Friday, May 2, 2014

Appearing in issue #18, May 5, 2014

Title:  The coffee-break bandit

By Author:  Laird Long


Tag line:    One of the firm’s employees had sticky fingers, and Max Mann, office manager, was going to find out who it was…

Police characters:   None. 

The gist:    Someone stole $200 of petty cash from Bea’s side drawer while she was on coffee break.  She always took her break between 10:15 and 10:30.  Bea immediately reported the theft to Max, the office manager. Max quickly determined who was in the office and who was out in the field and began to question the three possible perps.  He asked accounts payable clerk, Annabeth, where she had been for the last half hour.  She said she had been at her desk working all morning and as a new employee she hoped he was happy with her work.  Next he visited the Sid the salesman’s office. When asked if he knew anything about missing petty cash the salesman showed Max his telephone which showed he was on a sales call from 10:13 to 10:32.  The last person he asked, Leslie the accounting manager, didn’t respond well to what she saw as an accusation and said she was nowhere near Bea’s desk this morning, then added, “Why doesn’t Bea put the money in a locked drawer anyway?”

After speaking with the three possible suspects, Max knew who did it.

Crime scene:    Office.

Clues:    The time of the theft.

Suspects:   The three employees, Annabeth, Sid, and Leslie.

Red herrings:    Annabeth had no real alibi.  Leslie knew the money was in an unlocked drawer.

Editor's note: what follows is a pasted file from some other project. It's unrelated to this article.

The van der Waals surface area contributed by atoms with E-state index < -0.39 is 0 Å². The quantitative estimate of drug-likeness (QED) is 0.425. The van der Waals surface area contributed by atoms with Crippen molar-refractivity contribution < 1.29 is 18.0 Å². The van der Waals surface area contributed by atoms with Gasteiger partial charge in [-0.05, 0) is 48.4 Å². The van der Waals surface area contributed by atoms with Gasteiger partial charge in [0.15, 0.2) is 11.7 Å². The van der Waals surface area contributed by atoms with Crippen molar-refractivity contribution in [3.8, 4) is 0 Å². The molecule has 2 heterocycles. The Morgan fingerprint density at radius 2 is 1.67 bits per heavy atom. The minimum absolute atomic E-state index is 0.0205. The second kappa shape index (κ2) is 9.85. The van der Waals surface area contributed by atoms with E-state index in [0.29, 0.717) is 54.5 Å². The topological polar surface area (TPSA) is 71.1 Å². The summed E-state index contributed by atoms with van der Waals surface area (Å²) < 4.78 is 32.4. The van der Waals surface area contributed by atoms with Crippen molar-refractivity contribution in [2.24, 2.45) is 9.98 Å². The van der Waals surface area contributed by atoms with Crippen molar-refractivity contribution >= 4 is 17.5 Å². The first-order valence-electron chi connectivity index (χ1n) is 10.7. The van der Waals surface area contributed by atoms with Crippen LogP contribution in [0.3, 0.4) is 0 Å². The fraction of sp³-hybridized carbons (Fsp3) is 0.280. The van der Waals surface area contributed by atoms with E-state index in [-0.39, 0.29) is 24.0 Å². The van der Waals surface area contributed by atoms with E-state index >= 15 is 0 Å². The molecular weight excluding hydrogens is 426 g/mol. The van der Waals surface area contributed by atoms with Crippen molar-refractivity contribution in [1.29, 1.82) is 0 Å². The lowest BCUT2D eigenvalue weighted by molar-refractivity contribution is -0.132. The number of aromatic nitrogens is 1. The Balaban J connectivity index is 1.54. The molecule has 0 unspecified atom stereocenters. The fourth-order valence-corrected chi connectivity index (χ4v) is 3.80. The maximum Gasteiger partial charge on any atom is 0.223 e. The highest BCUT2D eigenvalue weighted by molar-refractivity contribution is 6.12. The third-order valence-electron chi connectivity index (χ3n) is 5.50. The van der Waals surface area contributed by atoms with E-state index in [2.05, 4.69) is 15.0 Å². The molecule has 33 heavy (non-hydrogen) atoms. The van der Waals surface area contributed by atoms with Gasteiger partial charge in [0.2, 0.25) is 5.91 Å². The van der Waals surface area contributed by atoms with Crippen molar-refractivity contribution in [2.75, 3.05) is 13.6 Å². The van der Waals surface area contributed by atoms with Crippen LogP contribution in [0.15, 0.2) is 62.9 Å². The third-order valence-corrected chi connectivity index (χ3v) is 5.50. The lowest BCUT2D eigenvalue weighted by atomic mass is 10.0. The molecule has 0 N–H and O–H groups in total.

Solution:  Max never mentioned the time of the theft, but Sid the salesman immediately knew what it was and had created himself an alibi with the phone call.  Sid admitted that his commissions were light and he needed the money.

My two cents:    Although this was a simplistic tale with an easy clue I found it entertaining because of the style.  Author Long captured a film noir flavor with this piece.

“I shoved a chair out with my foot, shut the office door with my hand. My office is that small, my responsibilities that large.  I’m Max Mann, the firm’s office manager, the one they all come to with problems.”

I can almost see Max with the sleeves rolled up on his crumpled white shirt, in need of a haircut, with an overflowing ashtray on his desk.  Great characterization.  I’ll even overlook the trite ‘a light bulb switched on’ because it fits the style of the tale.

Long used the ever popular three-suspect pattern and inserted red herrings.  The piece was well written. I couldn’t find any errors of any sort.  I’m inclined to give it 5-stars for the interesting twist to an old story format.


Mary Ann said...

Perfectly simple crime, told in a stylish manner. I loved it. I think the author did a great job.
--Mary Ann Joyce

Chris said...

Nicely done. I enjoyed the 'noire-ish' storytelling, very Sam Spade, and thought it moved along well.

Joyce Ackley said...

I liked the style of this writing. I know Max was an office manager, but he somehow reminded me of one of those old-fashioned detectives. The characterization was right-on for Max.

P. S. I've tried about 4 times to get the words right to prove I'm not a robot. Heck, at this point, I don't care if I am or not. They finally gave me one in big block letters, so hopefully, if you read this, it went through. I need a drink.

Jody E. Lebel said...

@ Joyce. Sorry about the robot problems. That's out of my control. I think you should have a drink any ole time...:)

Even the name Max Mann was spot on. Best story I've read in a while.